by Andrew England (Associated Press, April 6, 2000)
SWESWE, Uganda -- Police Cmdr. Freddie Kayima had waited long enough for Uganda's top cops to make it to his neck of the woods, where a religious movement's site and its ominous secrets stood unstudied.
Kayima -- 33, impatient and utterly unequipped --decided to go it alone in the world's largest current murder investigation.
Since a March 17 fire burned 530 sect members to death in a chapel in Kanungu, Uganda's cash-strapped police have struggled to keep up with the discovery of hundreds more hacked, strangled bodies in pits. The police are falling behind so badly that they are considering a formal international appeal for the most basic gear such as rubber gloves.
"We would welcome any help," police spokesman Eric Naigambi said Wednesday, after a sect investigations group in the United States made one of the few offers of assistance. "We do not mind, because after all, the whole world is watching."
Kayima's eye was on a house in the tiny village of Sweswe, 75 miles from the nearest town of any size, Port Royal. The doomsday group was said to have had an active presence in Sweswe; neighbors said adults there led their children to the fiery end at Kanungu.
But the exhausted investigative team, lacking money and communications gear, turned back to the capital, Kampala, without ever making it toSweswe. Kayima finally forged ahead on his own.
"This is the biggest incident I have ever been involved in," Kayima said eagerly last week as he walked deep in the country's rebel-infested bush surrounded by six of his men armed with semiautomatic rifles.
But once at the site, all he could do was look. His men carried nothing but rifles, notebooks, mobile phones and short-range radios.
Kayima didn't dare start digging without permission from authorities in the capital, and he didn't have it.
What he didn't know was that his superiors already had suspended digging, stung by press criticism for putting bare-handed jail inmates to work exhuming the sect's corpses.
The government said the search would resume only when investigators had proper protective gear.
In any case, "there's not much to see now," chief police spokesman Assuman Mugenyi said Wednesday.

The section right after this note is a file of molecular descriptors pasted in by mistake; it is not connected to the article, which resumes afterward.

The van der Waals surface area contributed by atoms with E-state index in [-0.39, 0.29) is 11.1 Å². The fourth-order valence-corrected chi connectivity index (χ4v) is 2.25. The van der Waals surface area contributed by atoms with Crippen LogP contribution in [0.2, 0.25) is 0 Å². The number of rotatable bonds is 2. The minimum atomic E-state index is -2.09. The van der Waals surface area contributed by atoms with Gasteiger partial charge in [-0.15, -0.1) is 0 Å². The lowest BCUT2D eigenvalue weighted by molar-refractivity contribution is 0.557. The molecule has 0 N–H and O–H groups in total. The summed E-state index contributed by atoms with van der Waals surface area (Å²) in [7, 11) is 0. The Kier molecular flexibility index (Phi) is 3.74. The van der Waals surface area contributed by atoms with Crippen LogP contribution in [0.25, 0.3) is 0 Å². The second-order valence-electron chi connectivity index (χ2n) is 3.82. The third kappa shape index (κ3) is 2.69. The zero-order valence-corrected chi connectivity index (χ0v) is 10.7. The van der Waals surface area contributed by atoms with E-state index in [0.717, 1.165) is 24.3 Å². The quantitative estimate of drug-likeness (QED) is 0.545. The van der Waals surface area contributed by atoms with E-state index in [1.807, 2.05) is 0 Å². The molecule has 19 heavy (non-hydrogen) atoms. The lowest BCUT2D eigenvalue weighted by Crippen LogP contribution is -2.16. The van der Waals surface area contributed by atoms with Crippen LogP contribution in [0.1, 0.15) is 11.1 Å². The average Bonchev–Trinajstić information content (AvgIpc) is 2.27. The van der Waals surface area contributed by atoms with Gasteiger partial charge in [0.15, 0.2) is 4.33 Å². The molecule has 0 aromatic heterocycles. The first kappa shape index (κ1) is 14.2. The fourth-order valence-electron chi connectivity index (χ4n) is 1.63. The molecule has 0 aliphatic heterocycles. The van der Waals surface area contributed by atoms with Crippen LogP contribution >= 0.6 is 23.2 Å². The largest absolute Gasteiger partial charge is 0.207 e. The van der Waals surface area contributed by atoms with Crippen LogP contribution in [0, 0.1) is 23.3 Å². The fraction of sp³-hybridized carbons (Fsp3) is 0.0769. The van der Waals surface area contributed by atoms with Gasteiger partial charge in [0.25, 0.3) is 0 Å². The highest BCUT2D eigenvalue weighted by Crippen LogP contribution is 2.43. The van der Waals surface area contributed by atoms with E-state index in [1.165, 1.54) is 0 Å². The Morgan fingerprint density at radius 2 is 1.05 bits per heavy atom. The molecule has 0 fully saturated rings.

Tests on bodies already exhumed from mass graves were to start Wednesday, said A.B.M. Lugudo, deputy commissioner for Uganda's forensics agency.
There was only one pathologist working on the exhumed bodies, however, and police reburied many of the corpses as quickly as they were uncovered.
At the first mass grave, the 153 bodies were examined only by a doctor from the area, who was described as "overwhelmed." Police said they will re-exhume the bodies, but it is unclear when that would happen or when or if new sites will be dug up.
"When you have opened 1,000 people you don't make a report in a day," Naigambi said, explaining why the pathologist has yet to produce his report.
And until the police finish their reports, any prosecutions -- which Ugandans are crying out for -- will not take place.
Richard Buteera, director of public prosecutions, said he was still waiting for a report from the police.
by John Gradon ("National Post", April 6, 2000)
CHUNGA, Uganda - If Credonia Mwerinde, the charismatic ex-prostitute and cult leader, is still alive, the old man who was once proud to love her and call her his wife now wishes her nothing but death for her sins.
"I am angry that a woman I loved so much turned out to be such a terrible human being inside," Eric Mazima says in his office, a mud-covered brick building in this hamlet high in the mountains.
A beefy security guard sits imposingly at the side of the village elder and former politician.
"If she is alive she should be captured, she should be brought here and they should burn her, too. She should be burned so that she feels how she made people suffer, how she made children's children suffer," Mr. Mazima, 70, said in an interview conducted through an interpreter.
Authorities suspect that the woman he once loved is alive and on the run after the mass cult killings that claimed the lives of 1,000-plus people at Kanungu and other cult sites in Uganda's southwest.
Many more probably died, but other suspected mass gravesites remain unexplored by the police, who have suspended their searches because they have been overwhelmed by the enormity of the crime.
The old man rests on a wooden table then suddenly thumps the wood with his fist. He, too, thinks she might still be alive.
"What is needed is that people in the mainstream religions make sure no more cults should be allowed to deceive people the way she did ... getting them to follow her and her cult until they died.
"It saddens me so much. The government and mainstream religions should reply to all these cults here, fight them, not allow them to come up because unless they do fight, the cults will finish us here."